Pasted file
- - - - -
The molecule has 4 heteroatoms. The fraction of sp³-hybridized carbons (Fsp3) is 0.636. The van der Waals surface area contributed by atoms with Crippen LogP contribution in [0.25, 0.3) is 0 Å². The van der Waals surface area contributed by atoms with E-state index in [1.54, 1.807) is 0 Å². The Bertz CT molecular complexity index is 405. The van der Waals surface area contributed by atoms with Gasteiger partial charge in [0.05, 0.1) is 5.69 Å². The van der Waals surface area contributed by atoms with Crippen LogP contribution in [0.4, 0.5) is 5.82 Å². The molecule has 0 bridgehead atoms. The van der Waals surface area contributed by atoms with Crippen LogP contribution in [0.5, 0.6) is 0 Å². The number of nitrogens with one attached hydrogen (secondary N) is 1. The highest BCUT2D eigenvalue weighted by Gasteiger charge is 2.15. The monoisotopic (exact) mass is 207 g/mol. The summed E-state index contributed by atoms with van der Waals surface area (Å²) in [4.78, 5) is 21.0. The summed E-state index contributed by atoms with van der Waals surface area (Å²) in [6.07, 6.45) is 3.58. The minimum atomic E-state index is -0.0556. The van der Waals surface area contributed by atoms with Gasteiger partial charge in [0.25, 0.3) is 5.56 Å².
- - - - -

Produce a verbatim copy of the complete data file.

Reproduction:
The molecule has 4 heteroatoms. The fraction of sp³-hybridized carbons (Fsp3) is 0.636. The van der Waals surface area contributed by atoms with Crippen LogP contribution in [0.25, 0.3) is 0 Å². The van der Waals surface area contributed by atoms with E-state index in [1.54, 1.807) is 0 Å². The Bertz CT molecular complexity index is 405. The van der Waals surface area contributed by atoms with Gasteiger partial charge in [0.05, 0.1) is 5.69 Å². The van der Waals surface area contributed by atoms with Crippen LogP contribution in [0.4, 0.5) is 5.82 Å². The molecule has 0 bridgehead atoms. The van der Waals surface area contributed by atoms with Crippen LogP contribution in [0.5, 0.6) is 0 Å². The number of nitrogens with one attached hydrogen (secondary N) is 1. The highest BCUT2D eigenvalue weighted by Gasteiger charge is 2.15. The monoisotopic (exact) mass is 207 g/mol. The summed E-state index contributed by atoms with van der Waals surface area (Å²) in [4.78, 5) is 21.0. The summed E-state index contributed by atoms with van der Waals surface area (Å²) in [6.07, 6.45) is 3.58. The minimum atomic E-state index is -0.0556. The van der Waals surface area contributed by atoms with Gasteiger partial charge in [0.25, 0.3) is 5.56 Å².